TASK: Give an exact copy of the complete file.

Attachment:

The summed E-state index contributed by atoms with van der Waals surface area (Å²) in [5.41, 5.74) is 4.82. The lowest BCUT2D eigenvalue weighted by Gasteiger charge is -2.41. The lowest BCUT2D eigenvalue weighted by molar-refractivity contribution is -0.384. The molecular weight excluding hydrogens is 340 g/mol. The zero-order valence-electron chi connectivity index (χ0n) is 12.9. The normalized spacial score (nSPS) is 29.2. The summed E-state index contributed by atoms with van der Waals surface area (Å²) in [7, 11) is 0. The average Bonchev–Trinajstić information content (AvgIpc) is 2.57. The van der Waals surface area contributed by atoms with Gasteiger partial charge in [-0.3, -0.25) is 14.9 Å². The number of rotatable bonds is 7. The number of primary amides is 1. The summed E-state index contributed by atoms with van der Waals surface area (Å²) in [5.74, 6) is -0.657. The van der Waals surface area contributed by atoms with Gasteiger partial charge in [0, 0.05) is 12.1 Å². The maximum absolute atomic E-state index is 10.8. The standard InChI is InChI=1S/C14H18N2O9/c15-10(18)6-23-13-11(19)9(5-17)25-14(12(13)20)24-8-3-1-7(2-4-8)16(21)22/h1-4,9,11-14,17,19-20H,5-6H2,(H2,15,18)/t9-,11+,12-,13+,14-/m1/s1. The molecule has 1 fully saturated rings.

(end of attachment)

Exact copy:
The summed E-state index contributed by atoms with van der Waals surface area (Å²) in [5.41, 5.74) is 4.82. The lowest BCUT2D eigenvalue weighted by Gasteiger charge is -2.41. The lowest BCUT2D eigenvalue weighted by molar-refractivity contribution is -0.384. The molecular weight excluding hydrogens is 340 g/mol. The zero-order valence-electron chi connectivity index (χ0n) is 12.9. The normalized spacial score (nSPS) is 29.2. The summed E-state index contributed by atoms with van der Waals surface area (Å²) in [7, 11) is 0. The average Bonchev–Trinajstić information content (AvgIpc) is 2.57. The van der Waals surface area contributed by atoms with Gasteiger partial charge in [-0.3, -0.25) is 14.9 Å². The number of rotatable bonds is 7. The number of primary amides is 1. The summed E-state index contributed by atoms with van der Waals surface area (Å²) in [5.74, 6) is -0.657. The van der Waals surface area contributed by atoms with Gasteiger partial charge in [0, 0.05) is 12.1 Å². The maximum absolute atomic E-state index is 10.8. The standard InChI is InChI=1S/C14H18N2O9/c15-10(18)6-23-13-11(19)9(5-17)25-14(12(13)20)24-8-3-1-7(2-4-8)16(21)22/h1-4,9,11-14,17,19-20H,5-6H2,(H2,15,18)/t9-,11+,12-,13+,14-/m1/s1. The molecule has 1 fully saturated rings.